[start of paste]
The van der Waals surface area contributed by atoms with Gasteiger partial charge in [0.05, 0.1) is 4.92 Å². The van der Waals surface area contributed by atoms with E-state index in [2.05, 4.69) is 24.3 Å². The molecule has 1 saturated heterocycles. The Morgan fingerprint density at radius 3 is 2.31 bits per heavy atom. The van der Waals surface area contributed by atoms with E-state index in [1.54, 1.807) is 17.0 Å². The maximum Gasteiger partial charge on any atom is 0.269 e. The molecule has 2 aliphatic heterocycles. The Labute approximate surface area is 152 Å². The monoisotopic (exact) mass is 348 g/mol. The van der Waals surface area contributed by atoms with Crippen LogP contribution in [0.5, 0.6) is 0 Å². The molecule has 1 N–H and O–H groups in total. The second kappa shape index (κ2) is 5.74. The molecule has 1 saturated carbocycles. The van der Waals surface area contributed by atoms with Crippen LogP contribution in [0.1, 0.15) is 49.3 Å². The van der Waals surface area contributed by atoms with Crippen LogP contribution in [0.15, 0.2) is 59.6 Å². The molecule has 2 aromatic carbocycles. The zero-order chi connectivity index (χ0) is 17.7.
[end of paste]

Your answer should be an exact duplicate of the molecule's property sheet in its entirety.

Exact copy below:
The van der Waals surface area contributed by atoms with Gasteiger partial charge in [0.05, 0.1) is 4.92 Å². The van der Waals surface area contributed by atoms with E-state index in [2.05, 4.69) is 24.3 Å². The molecule has 1 saturated heterocycles. The Morgan fingerprint density at radius 3 is 2.31 bits per heavy atom. The van der Waals surface area contributed by atoms with E-state index in [1.54, 1.807) is 17.0 Å². The maximum Gasteiger partial charge on any atom is 0.269 e. The molecule has 2 aliphatic heterocycles. The Labute approximate surface area is 152 Å². The monoisotopic (exact) mass is 348 g/mol. The van der Waals surface area contributed by atoms with Crippen LogP contribution in [0.5, 0.6) is 0 Å². The molecule has 1 N–H and O–H groups in total. The second kappa shape index (κ2) is 5.74. The molecule has 1 saturated carbocycles. The van der Waals surface area contributed by atoms with Crippen LogP contribution in [0.1, 0.15) is 49.3 Å². The van der Waals surface area contributed by atoms with Crippen LogP contribution in [0.15, 0.2) is 59.6 Å². The molecule has 2 aromatic carbocycles. The zero-order chi connectivity index (χ0) is 17.7.